• Politics vs. Engineering Balance in Services Migration and Integration (Vladimir Kozhukalov) – What do you do when you have an existing user base counting on you, and you want to change to an entirely new system for doing things? It is not so easy to join Openstack when you already have a working application (maybe even a 24×7 application) and a group of customers who rely on you. Often, from the engineering point of view, the easiest course is to create a new application (or feature) from scratch that implements the same functionality as your old one, but this is rarely possible in the real world. Yet it is extremely important to provide your customers with some kind of service security. If you want your customers to be loyal, you need to move gradually. This is particularly important when moving to a cloud environment, because cloud environments assume that the user’s applications are resilient, but most legacy applications, such as LAMP apps, are not; and that can mean huge investments in re-implementation.  At the end of this talk, attendees will have a good idea of what to look out for in a gradual transition to OpenStack, and how to accomplish it with a minimum of disruption. (Read More and Vote)

  • OpenStack distributions: Do we really need them? (Dmitriy Novakovskiy) – Lots of people build private clouds with OpenStack these days, and more will begin in the near future. One of the primary questions to answer before getting your hands dirty is: “Where will you consume OpenStack from?” It’s only been a few years, and a number of options are already available: A) you can consume stable releases from the Community Trunk, B) you can rely on a vendor to provide you with an OpenStack distro, or C) you can wait for the Community to produce “vanilla” packages/images and deployment framework. Yes, we all track TripleO and wait for it to solve all our problems. But will it ever happen, and if so, how soon? Will it be flexible and robust enough to meet your goals? And again, what about support? In this summit talk, we’ll discuss the key ideas and trade-offs of each option, and look at the risks and things you need to keep track of after a decision is made.  (Read More and Vote)

  • The state of OpenStack Data Processing: Savanna, now and in Juno (Sergey Lukjanov) – The Savanna project, which is under the OpenStack Data Processing program, provides users the ability to provision and manage Hadoop clusters on OpenStack, and has seen a great deal of progress, development, and changes during the Icehouse development cycle. Two of the primary uses of the Savanna project are: on-demand cluster provisioning and on-demand Hadoop task execution (Elastic Data Processing). After attending this session, you will have a good understanding for where Savanna is now and where it’s going, particularly with regard to the Unified Agent approach, on which we’re currently working on leveraging in Savanna. (Read More and Vote)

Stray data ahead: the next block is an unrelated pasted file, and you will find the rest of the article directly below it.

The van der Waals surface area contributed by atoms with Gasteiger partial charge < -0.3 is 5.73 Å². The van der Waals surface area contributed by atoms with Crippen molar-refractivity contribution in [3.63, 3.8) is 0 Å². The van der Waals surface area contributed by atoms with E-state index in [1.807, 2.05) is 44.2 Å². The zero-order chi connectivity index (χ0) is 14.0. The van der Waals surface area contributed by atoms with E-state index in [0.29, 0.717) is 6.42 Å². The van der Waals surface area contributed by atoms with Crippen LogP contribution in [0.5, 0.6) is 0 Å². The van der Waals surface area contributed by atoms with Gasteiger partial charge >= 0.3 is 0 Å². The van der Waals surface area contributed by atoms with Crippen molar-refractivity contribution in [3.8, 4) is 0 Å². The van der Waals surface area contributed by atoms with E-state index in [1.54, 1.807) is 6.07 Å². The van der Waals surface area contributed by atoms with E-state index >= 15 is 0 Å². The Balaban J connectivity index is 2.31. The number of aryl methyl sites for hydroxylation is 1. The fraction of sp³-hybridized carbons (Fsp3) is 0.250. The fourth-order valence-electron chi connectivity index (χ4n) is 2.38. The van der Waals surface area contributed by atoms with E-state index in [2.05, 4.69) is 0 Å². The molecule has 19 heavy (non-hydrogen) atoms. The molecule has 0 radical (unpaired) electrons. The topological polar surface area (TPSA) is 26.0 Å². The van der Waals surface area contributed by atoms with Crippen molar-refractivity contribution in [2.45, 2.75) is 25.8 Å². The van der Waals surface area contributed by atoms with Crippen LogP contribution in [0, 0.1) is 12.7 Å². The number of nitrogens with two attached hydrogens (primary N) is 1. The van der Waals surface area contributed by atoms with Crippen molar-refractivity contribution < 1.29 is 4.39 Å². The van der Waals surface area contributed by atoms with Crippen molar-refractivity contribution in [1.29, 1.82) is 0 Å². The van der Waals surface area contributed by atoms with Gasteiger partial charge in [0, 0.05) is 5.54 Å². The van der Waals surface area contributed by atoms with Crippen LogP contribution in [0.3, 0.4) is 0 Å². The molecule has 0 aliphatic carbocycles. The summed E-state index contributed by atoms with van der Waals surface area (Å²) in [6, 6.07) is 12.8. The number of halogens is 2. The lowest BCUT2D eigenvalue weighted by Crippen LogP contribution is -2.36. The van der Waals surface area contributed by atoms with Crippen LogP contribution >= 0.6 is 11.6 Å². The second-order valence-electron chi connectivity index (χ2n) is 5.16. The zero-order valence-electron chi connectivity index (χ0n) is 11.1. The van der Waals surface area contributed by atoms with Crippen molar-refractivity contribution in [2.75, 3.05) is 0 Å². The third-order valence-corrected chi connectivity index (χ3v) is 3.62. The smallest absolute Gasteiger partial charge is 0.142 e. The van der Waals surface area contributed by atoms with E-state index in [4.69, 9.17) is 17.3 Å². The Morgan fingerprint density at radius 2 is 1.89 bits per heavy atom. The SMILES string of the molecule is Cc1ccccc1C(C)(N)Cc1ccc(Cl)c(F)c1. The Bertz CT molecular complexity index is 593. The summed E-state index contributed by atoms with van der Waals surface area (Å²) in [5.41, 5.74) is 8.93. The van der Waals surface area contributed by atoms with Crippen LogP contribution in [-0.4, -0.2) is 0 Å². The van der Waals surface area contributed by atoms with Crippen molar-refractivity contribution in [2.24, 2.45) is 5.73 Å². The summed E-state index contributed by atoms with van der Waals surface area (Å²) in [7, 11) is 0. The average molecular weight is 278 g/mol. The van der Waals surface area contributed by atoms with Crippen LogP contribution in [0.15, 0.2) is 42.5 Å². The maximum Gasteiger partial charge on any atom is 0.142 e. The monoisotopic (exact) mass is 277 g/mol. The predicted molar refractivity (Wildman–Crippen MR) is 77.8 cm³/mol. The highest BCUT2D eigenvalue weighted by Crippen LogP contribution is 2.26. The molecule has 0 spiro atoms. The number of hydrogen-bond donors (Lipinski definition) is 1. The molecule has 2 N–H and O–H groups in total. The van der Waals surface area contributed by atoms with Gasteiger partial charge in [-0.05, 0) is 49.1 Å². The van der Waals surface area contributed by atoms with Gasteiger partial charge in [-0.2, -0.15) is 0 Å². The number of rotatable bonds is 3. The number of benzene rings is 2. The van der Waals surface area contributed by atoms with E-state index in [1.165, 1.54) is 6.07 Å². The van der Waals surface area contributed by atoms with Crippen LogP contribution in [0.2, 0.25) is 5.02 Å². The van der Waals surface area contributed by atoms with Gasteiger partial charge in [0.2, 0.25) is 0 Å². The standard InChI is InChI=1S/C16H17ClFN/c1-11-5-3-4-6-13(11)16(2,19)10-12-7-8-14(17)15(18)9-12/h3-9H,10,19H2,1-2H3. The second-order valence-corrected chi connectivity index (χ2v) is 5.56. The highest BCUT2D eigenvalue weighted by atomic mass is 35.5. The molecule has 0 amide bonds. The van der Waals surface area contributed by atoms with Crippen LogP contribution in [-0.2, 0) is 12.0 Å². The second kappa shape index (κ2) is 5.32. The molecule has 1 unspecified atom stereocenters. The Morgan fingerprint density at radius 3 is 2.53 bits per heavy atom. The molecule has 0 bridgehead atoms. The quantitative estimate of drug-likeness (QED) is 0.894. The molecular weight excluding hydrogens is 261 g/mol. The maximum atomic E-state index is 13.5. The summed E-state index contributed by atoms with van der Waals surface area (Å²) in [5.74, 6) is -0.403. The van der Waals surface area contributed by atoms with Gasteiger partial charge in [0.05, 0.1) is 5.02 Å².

• Technical Deep Dive: Big Data computations using Elastic Data Processing in OpenStack Cloud (Sergey Lukjanov and Alexander Ignatov) – The Savanna project provides users the ability to provision and manage Hadoop clusters on OpenStack, and has seen a great deal of progress, development, and changes during the Icehouse development cycle.  The focus of the project is on two primary use cases: on-demand cluster provisioning, and on-demand Hadoop tasks execution (Elastic Data Processing). When you attend this presentation you will understand more about EDP (Elastic Data Processing). (Read More and Vote)

  • MagnetoDB: An Openstack NoSQL Database Service (Ilya Sviridov) – When it comes to data storage and retrieval needs, relying on MySQL and Oracle is the way to go. However, these traditional databases typically don’t scale well horizontally, and they can present performance and operational challenges.  MagnetoDB, a new Openstack project, is a horizontally scaling database service that provides large-scale storage, indexing, and querying of table data. MagnetoDB is designed to work for high load applications, and across geographically distributed data centers with load balancing and fault tolerance in mind. In this presentation we will discuss topics such as the API, underlying NoSQL technologies, designing for high load and scale applications, and deployment options. (Read More and Vote)

  • Openstack DBaaS Trove: MySQL Replication Overview (Denis Makogon) – Databases running in single instance mode have a set of limitations dictated by the environment in which it’s installed, primarily related to read/write operations. Accordingly, due to high data load our application requirements cannot always be met with database single instances.  Replication allows us to deal with those limitations by improving database performance for certain tasks. After attending this talk you will be familiar with Trove replication architecture, common use cases for given replication topology presets, and replications management in Trove. (Read More and Vote)

  • Sorting Fact From Fiction in Planning Your OpenStack SDN Strategy (Greg Elkinbard) – Compute has settled down, storage is coming along. But even on a good day, networking is the wild west of the cloud world. There are many SDN solutions and picking the right one can make or break your cloud strategy. In this talk, we’ll discuss the structure and limitations of traditional networking, cloud computing’s specific networking needs, how OpenStack implements SDN, what capabilities are offered by what vendors, the pros and cons of different types of SDN, and how to choose the most appropriate type of SDN. (Read More and Vote)

  • The Ultimate Hybrid Cloud (Nick Chase) – Imagine an OpenStack cloud where anyone can contribute resources, and anyone can consume them.  Such a cloud could have virtually limitless resources, and could be completely decentralized, just as the internet itself was meant to be.  Those who contribute resources could get paid based on the use of those resources, and users could pay for both resources and applications based on usage, not ownership.  The truth is that even if this scenario isn’t practical today, the seeds for all of this functionality already exists in OpenStack.  This talk is a thought experiment meant to start a discussion about just what is possible.  (Read More and Vote)